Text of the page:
Calorie Counts On Menus On Price Lists
An English proposal this week seeks to replicate what’s been happening in New York (and elsewhere) for a decade or so. There, any retail takeaway or dining place (with at least three outlets) became mandated to publish calories alongside every menu item.
My experience there renders me scathing of all the bleating small cafe and gastropub owners I hear complain in England currently. Moaning unfairness as only national behemoths – like Wetherspoons who already provide said info – have the resource won’t cut it.
For it works like a dream.
Even if you are not a calorie-counter, you probably know which dish or drink consumes more of your recommended daily intake than another. I myself saw a pair Wall St steaks for $50 and $80. The cheapest was “healthiest”. Go figure.
Yet this catching-up exercise did make me ponder a possible Sales equivalent.
We all know what our price list looks like.
Whether it more closely resembles an invoice, akin to a price list order form, or clever catalogue marketing treatment helping to mask range differences, it’s probably fairly standard. Item meets pricetag.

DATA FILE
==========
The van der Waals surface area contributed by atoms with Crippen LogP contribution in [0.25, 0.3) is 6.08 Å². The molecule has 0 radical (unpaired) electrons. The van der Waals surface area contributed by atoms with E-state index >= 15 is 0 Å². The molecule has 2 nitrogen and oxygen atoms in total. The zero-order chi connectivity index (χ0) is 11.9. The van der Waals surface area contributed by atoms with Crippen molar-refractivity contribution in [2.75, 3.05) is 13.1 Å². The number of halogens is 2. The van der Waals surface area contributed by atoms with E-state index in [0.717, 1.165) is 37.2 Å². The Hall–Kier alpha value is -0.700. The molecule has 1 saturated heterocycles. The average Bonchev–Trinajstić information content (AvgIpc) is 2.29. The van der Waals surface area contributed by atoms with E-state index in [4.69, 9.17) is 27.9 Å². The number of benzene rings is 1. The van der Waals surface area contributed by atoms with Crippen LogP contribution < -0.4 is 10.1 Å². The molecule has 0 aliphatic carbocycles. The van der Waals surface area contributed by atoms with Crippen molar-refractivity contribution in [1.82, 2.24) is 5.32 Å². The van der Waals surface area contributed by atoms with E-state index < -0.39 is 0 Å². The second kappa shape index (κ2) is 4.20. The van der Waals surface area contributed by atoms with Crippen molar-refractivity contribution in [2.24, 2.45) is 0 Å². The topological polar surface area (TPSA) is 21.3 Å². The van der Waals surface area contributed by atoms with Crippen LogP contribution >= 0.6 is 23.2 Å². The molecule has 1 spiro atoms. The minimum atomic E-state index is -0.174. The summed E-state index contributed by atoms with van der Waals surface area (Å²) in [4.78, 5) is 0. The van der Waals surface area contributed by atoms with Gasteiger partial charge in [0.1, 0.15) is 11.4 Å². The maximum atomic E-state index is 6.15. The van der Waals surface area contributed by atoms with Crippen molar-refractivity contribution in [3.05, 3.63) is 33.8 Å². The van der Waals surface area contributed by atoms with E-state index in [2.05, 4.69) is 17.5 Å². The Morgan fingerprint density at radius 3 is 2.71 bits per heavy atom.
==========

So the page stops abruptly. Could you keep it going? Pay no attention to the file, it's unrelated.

What if we could add calories alongside?
In our terms, a calorie could be many a thing. It is a unit of energy, for starters. And we have many such like.
An RoI range. Time saved. Money raised. Payback period. Lifespan expectations.
You could even get creative and try one of my favourites – make up a whole new unit of measure. Take my treasured horsepower example as inspiration.
There’s entertaining approaches to ‘extras’ this unleashes too.
After all, dietitians warn that it is not the salad that harms, but the dressing. The menu designers get around this by putting them in a pot on the side so you can add as little or as much as you like.
Then there’s the trick of resizing. Many, especially fast food or coffee chains, famously making their own alternatives for S, M, L and XL.
I learn we’ve developed an obesegenic environment. So perhaps it’s time we moved buyers away from a costagenic one.
Anything that helps shift them from the old adage of knowing the cost of everything, but value of nothing.
This could also be a thought experiment internally. Could your production, maintenance, delivery or product managers create draft ideas for you?
As long as you remember that you mustn’t fall for the prospect discount trick, asking for money off to improve customer return, you could well surf onto winning solution turf.